Volume 96, Issue 4

Thursday, June 13, 2002
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Unregulated hydro to drain Western's pockets

A teary-eyed farewell for J.W. Little Stadium

The USC likes stuff

Penis: Tough to swallow

London's health care quality slip sliding away

New university lacks student rep.

Canada's own father time

America closes academic door

News Briefs

Schools out for summer and so are we!

New university lacks student rep.

By Emmett Macfarlane
Gazette Staff

A new provincial bill, labeled the Post-Secondary Education Student Opportunity Act, may not live up to its name according to concerned student representatives.

The legislation re-introduces four bills from the previous session of legislature, the most significant of which establishes the University of Ontario Institute of Technology on the campus of Durham College in Oshawa.

According to Josh Morgan, president of the Ontario Undergraduate Student Alliance, the wording of the bill does not mandate that UOIT's Board of Governors have a student representative. "There is absolutely no guarantee that students will be sitting on the [board]," Morgan said.

Bruce Skeaff, senior media relations officer for the Ontario Ministry of Training, Colleges and Universities, said student representation on the BOG would be laid out in the university's bylaws once the Board is established.

Skeaff explained the bill's wording is fairly standard, adding the intention is to give the board flexibility. "Just because it's not in the legislation doesn't mean it's not going to happen," he said.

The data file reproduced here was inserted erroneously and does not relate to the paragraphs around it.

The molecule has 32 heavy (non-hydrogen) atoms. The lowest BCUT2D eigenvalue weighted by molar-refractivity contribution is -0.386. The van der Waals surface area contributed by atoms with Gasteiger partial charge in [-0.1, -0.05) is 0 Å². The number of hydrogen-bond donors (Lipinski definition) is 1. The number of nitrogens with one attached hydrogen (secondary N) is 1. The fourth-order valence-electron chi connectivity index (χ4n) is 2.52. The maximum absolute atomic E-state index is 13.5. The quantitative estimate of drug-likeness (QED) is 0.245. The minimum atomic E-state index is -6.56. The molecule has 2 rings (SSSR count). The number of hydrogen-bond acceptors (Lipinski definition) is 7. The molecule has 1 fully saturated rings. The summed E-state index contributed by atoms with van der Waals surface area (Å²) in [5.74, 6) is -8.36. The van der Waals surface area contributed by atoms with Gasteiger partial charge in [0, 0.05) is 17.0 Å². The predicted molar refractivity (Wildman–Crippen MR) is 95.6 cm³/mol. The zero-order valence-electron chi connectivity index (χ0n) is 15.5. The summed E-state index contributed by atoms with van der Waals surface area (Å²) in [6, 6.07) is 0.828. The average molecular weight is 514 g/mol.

Morgan said that explanation was insufficient. "Students need to have [an] entrenched voice," he said.

Morgan said he was also concerned with the bill's language, which refers to university programs being market driven, adding such wording goes against the academic nature of universities.

"I think [the bill is] definitely a step in changing the structure of universities in Ontario. I would argue it's a step we don't want to take," Morgan explained.

University Students' Council President Chris Sinal said he agreed. "There's been a trend towards [the idea that the university is] just a job factory," he said, adding he feels the new legislation blurs the lines between universities and colleges.

Arnice Cadieux, executive director of public affairs at the Council of Ontario Universities said she thinks the introduction of more options for students is a positive step.

"The fact is that the ultimate objective of universities is to [provide job skills]," Cadieux said.

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